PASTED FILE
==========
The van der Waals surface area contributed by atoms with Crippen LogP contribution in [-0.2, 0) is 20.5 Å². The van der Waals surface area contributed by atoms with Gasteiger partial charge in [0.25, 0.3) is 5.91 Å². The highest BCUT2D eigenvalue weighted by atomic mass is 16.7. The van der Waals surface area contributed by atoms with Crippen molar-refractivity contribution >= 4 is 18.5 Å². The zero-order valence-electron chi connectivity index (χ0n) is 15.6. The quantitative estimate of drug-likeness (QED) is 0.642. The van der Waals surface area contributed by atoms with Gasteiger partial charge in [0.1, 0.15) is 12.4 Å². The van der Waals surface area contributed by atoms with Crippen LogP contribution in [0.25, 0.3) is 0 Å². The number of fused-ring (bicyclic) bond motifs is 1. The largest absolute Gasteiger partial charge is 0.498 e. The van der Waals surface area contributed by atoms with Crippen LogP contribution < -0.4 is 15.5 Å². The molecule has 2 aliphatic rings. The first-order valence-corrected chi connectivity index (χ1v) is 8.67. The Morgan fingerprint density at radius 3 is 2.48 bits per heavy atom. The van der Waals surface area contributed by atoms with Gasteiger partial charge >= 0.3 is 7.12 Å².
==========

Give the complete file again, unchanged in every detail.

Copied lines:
The van der Waals surface area contributed by atoms with Crippen LogP contribution in [-0.2, 0) is 20.5 Å². The van der Waals surface area contributed by atoms with Gasteiger partial charge in [0.25, 0.3) is 5.91 Å². The highest BCUT2D eigenvalue weighted by atomic mass is 16.7. The van der Waals surface area contributed by atoms with Crippen molar-refractivity contribution >= 4 is 18.5 Å². The zero-order valence-electron chi connectivity index (χ0n) is 15.6. The quantitative estimate of drug-likeness (QED) is 0.642. The van der Waals surface area contributed by atoms with Gasteiger partial charge in [0.1, 0.15) is 12.4 Å². The van der Waals surface area contributed by atoms with Crippen LogP contribution in [0.25, 0.3) is 0 Å². The number of fused-ring (bicyclic) bond motifs is 1. The largest absolute Gasteiger partial charge is 0.498 e. The van der Waals surface area contributed by atoms with Crippen LogP contribution < -0.4 is 15.5 Å². The molecule has 2 aliphatic rings. The first-order valence-corrected chi connectivity index (χ1v) is 8.67. The Morgan fingerprint density at radius 3 is 2.48 bits per heavy atom. The van der Waals surface area contributed by atoms with Gasteiger partial charge >= 0.3 is 7.12 Å².